Argentina’s New President Taking Chainsaw To Civil Service.

Photo: Senate of Argentina. President Milei aims to make huge cuts in the public sector and bring improvements to the economy of Argentina.
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Argentine President Javier Milei plans to fire 70,000 more government workers in the coming months. This is a clear sign of how the new president’s chainsaw-style approach intends to cut away the underbrush of the large public sector of the Argentine economy.

Milei is considered to be a right-wing libertarian, and as soon as he took office last year he dismissed 5000 public servants who had been appointed by his predecessor.

But it is not just job cuts. Milei boasted Tuesday at an event that he’s frozen public works, reduced funding to provincial governments and terminated more than 200,000 public pensions, which he labeled as corrupt.

The Argentine peso has been hit by severe devaluation relative to foreign currencies.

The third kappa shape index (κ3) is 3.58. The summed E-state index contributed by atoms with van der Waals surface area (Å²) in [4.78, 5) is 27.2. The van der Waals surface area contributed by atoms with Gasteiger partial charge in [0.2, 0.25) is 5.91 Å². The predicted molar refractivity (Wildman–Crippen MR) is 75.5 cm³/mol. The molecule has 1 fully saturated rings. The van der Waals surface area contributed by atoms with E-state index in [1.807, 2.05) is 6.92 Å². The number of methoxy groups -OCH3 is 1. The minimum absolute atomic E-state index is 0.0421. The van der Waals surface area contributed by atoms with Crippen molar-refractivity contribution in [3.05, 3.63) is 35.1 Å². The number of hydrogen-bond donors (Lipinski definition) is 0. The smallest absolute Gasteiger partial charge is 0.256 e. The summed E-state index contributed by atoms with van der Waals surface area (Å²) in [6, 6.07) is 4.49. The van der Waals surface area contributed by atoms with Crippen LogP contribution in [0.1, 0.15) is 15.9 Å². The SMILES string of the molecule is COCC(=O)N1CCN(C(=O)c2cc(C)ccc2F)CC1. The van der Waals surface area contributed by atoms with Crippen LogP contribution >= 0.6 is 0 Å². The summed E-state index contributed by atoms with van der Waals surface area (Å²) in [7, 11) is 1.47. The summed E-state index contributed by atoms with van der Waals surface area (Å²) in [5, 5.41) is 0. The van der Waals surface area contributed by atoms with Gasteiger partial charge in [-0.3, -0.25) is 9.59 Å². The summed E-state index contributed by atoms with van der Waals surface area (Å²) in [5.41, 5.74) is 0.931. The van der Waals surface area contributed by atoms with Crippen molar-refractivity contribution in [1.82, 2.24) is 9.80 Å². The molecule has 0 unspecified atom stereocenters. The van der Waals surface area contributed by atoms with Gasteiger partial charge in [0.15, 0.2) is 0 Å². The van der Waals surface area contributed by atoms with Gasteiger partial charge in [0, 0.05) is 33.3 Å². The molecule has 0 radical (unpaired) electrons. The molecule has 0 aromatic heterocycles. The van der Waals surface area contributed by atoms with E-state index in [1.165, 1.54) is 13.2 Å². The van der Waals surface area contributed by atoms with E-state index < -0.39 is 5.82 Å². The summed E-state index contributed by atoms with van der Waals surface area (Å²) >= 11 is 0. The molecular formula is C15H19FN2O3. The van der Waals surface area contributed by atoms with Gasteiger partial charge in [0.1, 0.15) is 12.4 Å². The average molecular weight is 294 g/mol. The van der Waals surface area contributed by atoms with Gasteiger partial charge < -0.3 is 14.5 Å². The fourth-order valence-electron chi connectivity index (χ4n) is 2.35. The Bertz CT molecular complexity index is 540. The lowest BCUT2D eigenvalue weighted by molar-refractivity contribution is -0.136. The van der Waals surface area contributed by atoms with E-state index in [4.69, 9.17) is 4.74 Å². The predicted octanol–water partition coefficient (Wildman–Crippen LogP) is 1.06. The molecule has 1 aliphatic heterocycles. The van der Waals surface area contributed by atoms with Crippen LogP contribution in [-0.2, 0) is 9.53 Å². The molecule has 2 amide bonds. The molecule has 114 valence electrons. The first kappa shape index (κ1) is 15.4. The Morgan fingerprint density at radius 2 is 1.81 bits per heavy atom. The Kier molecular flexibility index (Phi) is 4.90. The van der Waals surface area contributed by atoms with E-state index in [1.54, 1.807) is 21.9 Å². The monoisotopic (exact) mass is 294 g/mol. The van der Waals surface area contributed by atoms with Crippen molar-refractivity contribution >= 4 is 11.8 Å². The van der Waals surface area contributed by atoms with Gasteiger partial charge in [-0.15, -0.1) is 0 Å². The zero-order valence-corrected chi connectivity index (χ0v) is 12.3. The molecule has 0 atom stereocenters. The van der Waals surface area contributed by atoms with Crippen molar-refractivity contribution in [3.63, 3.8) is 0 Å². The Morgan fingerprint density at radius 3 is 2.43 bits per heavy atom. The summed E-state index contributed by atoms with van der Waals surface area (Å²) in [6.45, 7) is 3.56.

In 12 December 2023, following the election of president Javier Milei, economy minister Luis Caputo changed the official exchange rate to 800 pesos to the U.S. dollar from the previous 366.5, a devaluation of 54%, to be followed by a monthly devaluation target of 2%. At the time, the unofficial exchange rate was around 1000 pesos per US dollar.

It’s all part of his strategy to get Argentina onto a balanced budget this year, no matter what the social costs.

“There’s a lot of blender,” Milei said in an hour long speech at the IEFA Latam Forum in Buenos Aires, referring to the erosion of wages and pensions by massive ongoing annual inflation. “There’s a lot more chainsaw.”

While just a small fraction of Argentina’s 3.5 million public sector workers, Milei’s job cuts are bound to face more pushback from the country’s powerful labor unions and could jeopardize the  high approval ratings that followed his election.

One union representing some government workers went on strike Tuesday, while a government report detailed that private sector workers suffered the worst one-month wage loss in at least three decades once he took office in December.

The leader of the state workers union ATE quickly shot back on X, announcing a national strike without providing further details.

Milei cited polls showing Argentines are more optimistic about the economy’s future, while a recent indicator of the public confidence in the government rose despite his austerity measures.

“People have hope, they’re seeing the light at the end of the tunnel,” Milei concluded.
Sources: MercoPress, Bloomberg, Wikipedia.
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